A Letter From David


Gloria Loomis
Watkins/Loomis Literary Agency
133 East 35th Street
New York, NY 10016
June 3, 1999

Dear Ms. Loomis,

At Eric Darton's suggestion I am sending you the first 50 pages of Lord Rumwinkle's Painting. The whole thing is a novel of only 35,000 words with some spaces interspersed. He also said I should write you an introductory letter.

Here are a few facts about it, and some theorizing after the fact of writing it.

The first half of the first paragraph was written after deciding to write a book of pornography to make some quick money which I was very much in need of just then. I then thought it would bore me to go on and on and be limited to pornography. So I made it into a description of a painting, part of which was missing. The missing part is the second and last part of the paragraph. I thought it well written and decided to keep it instead of throwing it away like thousands of isolated paragraphs I have written. Later in the novel, the "missingness" transmuted into paintings found to be related to this painting like purgatory and heaven are to hell.

Throughout the novel I enjoyed stopping the moment I became bored, and would abandon the path it was on and, like a dog on a new scent, go somewhere else, coming back later. It strikes me that Eric Darton's Year's Utopia and my novel, though written independently and in different styles share at least one quality with the composer Beethoven, and that is we take risks all the time, shun the uninspired obvious, and surprise ourselves (pleasantly) with the results.

Lord Rumwinkle's Painting is also about freedom in writing, not only of content, but of style. So in the Canterbury Tales sequence (pages 28 to 35), section 17 consists of fast runaway nonsense which turns out to be what the artist's model dreams on the train before it arrives at Canterbury. This is followed by a section of realistic anecdotes in a serious plodding style, but which I hope is entertaining; then there is a Tristram Shandylike joke (sections 19 and 20) small as an olive; and the sandwich is completed (section 21) by a differently textured bit of nonsense dreamt by the sleeping model as the train arrives, from Canterbury, back in London.

The direction of Rumwinkle is inclusionary — anything can belong — and not exclusionary as, say, the novels of Henry James are (whose middle, and last periods, I love).

The composer Debussy's works sounded like orchestras tuning up, to most of their first audiences, and I suppose Rumwinkle will to some. But some older people will love it, and more of the young will, ever ready to throw the past away, although that's not my wish.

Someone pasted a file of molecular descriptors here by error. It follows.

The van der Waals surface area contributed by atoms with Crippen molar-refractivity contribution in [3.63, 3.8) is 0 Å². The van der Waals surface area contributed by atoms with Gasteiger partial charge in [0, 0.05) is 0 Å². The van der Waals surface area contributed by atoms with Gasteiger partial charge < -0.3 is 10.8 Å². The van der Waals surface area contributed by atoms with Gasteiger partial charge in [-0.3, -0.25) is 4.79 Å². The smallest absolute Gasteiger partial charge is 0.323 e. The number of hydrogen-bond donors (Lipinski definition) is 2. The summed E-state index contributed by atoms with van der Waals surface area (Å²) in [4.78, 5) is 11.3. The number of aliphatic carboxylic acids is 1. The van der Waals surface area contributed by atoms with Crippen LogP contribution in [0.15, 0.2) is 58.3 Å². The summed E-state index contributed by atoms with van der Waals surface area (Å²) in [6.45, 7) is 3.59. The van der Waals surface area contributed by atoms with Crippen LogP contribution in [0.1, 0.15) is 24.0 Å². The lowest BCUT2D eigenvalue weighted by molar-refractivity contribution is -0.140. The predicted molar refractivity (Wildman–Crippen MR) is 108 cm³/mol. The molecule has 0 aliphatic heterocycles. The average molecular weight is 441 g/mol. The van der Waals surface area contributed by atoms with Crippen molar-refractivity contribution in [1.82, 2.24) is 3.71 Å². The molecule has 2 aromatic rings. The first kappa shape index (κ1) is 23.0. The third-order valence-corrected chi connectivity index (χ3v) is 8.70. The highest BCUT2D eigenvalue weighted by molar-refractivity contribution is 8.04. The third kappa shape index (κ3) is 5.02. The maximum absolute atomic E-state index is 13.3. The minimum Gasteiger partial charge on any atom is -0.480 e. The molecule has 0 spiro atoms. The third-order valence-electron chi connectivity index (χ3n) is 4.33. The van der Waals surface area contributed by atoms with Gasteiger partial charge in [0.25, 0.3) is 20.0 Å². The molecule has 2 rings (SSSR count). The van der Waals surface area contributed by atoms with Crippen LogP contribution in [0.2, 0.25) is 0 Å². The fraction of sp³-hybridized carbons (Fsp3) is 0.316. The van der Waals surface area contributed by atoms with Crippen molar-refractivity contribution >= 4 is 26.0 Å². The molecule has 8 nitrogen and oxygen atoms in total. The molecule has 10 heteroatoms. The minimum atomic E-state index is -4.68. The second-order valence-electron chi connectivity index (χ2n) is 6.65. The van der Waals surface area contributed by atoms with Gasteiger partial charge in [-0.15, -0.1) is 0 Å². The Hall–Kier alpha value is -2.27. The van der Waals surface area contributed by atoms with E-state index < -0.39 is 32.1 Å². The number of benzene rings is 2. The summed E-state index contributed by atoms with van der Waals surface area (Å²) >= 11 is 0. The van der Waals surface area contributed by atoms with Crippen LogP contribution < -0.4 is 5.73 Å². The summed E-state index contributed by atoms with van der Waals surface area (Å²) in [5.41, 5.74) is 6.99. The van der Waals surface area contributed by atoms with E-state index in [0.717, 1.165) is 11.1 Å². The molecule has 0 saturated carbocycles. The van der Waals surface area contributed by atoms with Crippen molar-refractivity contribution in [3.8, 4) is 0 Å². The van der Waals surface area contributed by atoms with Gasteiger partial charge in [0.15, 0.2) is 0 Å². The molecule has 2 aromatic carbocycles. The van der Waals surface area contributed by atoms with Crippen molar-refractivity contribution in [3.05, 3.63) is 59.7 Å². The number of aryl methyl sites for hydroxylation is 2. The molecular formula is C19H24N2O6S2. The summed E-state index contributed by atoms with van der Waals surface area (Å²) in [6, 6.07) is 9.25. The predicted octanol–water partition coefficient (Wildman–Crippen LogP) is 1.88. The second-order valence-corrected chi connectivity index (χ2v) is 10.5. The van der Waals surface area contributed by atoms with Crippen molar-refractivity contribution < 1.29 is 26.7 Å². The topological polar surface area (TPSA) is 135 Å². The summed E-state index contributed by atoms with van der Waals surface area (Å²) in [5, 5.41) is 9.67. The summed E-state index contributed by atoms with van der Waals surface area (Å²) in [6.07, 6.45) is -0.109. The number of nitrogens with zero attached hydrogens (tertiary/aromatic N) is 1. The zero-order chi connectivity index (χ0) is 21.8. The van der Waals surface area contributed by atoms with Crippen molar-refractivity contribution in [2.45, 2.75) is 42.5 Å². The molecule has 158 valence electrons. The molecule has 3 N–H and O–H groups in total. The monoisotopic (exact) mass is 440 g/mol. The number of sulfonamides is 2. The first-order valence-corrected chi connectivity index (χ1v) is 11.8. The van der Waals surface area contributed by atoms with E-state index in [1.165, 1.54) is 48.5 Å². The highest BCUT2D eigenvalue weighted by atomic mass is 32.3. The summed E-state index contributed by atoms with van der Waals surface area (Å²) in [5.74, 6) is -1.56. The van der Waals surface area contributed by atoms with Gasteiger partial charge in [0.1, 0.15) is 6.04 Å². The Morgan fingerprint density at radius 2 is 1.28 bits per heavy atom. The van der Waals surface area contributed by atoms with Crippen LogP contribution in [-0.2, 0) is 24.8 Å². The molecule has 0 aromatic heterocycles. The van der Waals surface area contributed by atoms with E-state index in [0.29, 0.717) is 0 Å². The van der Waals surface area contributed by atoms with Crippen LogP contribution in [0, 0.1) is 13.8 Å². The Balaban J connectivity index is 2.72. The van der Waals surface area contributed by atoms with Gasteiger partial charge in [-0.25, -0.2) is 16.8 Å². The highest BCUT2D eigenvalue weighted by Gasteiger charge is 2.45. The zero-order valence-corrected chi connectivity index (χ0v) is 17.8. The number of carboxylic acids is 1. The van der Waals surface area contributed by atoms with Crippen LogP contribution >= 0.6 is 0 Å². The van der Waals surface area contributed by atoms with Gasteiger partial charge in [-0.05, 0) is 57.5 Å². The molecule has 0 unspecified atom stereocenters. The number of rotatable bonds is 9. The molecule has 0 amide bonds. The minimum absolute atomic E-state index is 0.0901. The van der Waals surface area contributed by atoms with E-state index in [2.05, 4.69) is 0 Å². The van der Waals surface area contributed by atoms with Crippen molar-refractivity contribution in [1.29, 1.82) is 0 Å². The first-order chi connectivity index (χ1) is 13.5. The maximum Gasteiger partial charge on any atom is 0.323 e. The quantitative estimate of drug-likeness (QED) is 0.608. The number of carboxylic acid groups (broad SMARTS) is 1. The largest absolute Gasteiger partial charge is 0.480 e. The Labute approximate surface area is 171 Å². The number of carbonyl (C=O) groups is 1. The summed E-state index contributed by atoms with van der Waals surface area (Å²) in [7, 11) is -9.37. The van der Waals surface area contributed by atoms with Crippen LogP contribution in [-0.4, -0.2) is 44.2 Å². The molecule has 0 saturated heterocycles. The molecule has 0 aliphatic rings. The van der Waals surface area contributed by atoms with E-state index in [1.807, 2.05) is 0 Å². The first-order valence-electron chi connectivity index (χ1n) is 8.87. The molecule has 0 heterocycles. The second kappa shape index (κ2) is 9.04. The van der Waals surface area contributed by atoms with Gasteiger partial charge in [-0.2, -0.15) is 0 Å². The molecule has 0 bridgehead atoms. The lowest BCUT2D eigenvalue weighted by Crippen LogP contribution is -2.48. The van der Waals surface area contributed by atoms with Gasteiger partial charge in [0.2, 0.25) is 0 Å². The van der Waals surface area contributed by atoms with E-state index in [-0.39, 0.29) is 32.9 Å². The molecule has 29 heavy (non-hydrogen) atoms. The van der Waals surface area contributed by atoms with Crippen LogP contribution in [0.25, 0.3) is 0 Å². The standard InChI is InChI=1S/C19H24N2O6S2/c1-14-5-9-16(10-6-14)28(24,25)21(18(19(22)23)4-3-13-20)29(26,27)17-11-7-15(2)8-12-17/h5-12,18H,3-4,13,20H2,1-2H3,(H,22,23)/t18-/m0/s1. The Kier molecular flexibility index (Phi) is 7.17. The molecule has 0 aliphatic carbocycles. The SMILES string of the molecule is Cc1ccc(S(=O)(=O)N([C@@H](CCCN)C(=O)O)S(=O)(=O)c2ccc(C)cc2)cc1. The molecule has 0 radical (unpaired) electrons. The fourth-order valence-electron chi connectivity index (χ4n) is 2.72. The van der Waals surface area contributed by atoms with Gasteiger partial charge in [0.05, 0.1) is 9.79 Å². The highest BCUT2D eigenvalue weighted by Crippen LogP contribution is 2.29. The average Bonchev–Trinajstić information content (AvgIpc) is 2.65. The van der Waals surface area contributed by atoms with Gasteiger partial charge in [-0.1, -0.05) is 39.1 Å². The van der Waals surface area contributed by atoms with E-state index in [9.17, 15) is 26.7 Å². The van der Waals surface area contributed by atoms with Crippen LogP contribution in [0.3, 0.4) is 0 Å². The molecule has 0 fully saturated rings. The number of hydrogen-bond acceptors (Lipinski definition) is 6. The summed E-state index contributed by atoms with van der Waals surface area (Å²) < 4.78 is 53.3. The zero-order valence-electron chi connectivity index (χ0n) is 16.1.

I've some never-submitted manuscripts in a drawer, some of which are book length, including versions of ancient Greek plays, a thing about Shakespeare's Hamlet, called Elsinore stands but Hamlet is in ruins, stylistically like no literary criticism ever written, and an article coming out in the next issue of the Journal of Consciousness and Energy about a do-it-yourself therapy I developed 40 years ago, derived from Wilhelm Reich's later work. I had some poetry published before that, and still write some now and then. I once read that Byron said if one goes on writing poetry after 30, then one is a poet; but I suppose one could be a stubbornly bad poet.

I also collected, over some 45 years of assiduous reading, what I think are the best 20,000 poems of the best 4000 poets who've written in English, from any country, from 1100 AD to now, though it's very spotty after 1960. It's about 18 feet long. One result of this and the other things in my small studio apartment is that, whenever my eyes protrude, I have to open the window to make room for them. If I left it to a university library, I suppose that 100 years from now a committee of scholars, poring over it like ants, will issue it in annotated fascicles over a period of generations. In fact, it would make a good supplement to the CD Rom that's been done of the poetry in the Cambridge Bibliography of English Literature to 1900. Mine is broader and contains discoveries unknown to the Cambridge CD, which, by the way, retails at 50,000 dollars. I've thought of extracting a sonnet anthology from mine (there has never been a satisfactory broad-ranging one) consisting of a volume of individual sonnets and a volume of sonnet sequences.

As for me, I've earned a living at many things. Among others, as a professional artist's model, as a bookseller (I was hired to set up, stock, and manage the first Borders Books in Ann Arbor and so am indirectly responsible for B & N also, for better and worse), and as a financially successful actor. But those are other stories.

I was also successful, early on, as a farm laborer who could drive an ancient Model T Ford through a wide-open gate, as a packer of fireworks who did not blow himself up, and as a diminutive heaver of hundredweight barrels of butter from one place to another some yards away without getting a hernia. I left England 30 years ago.

At present, the consensus is that I'm doing nothing — that is, I write.

Sincerely yours,

David Kozubei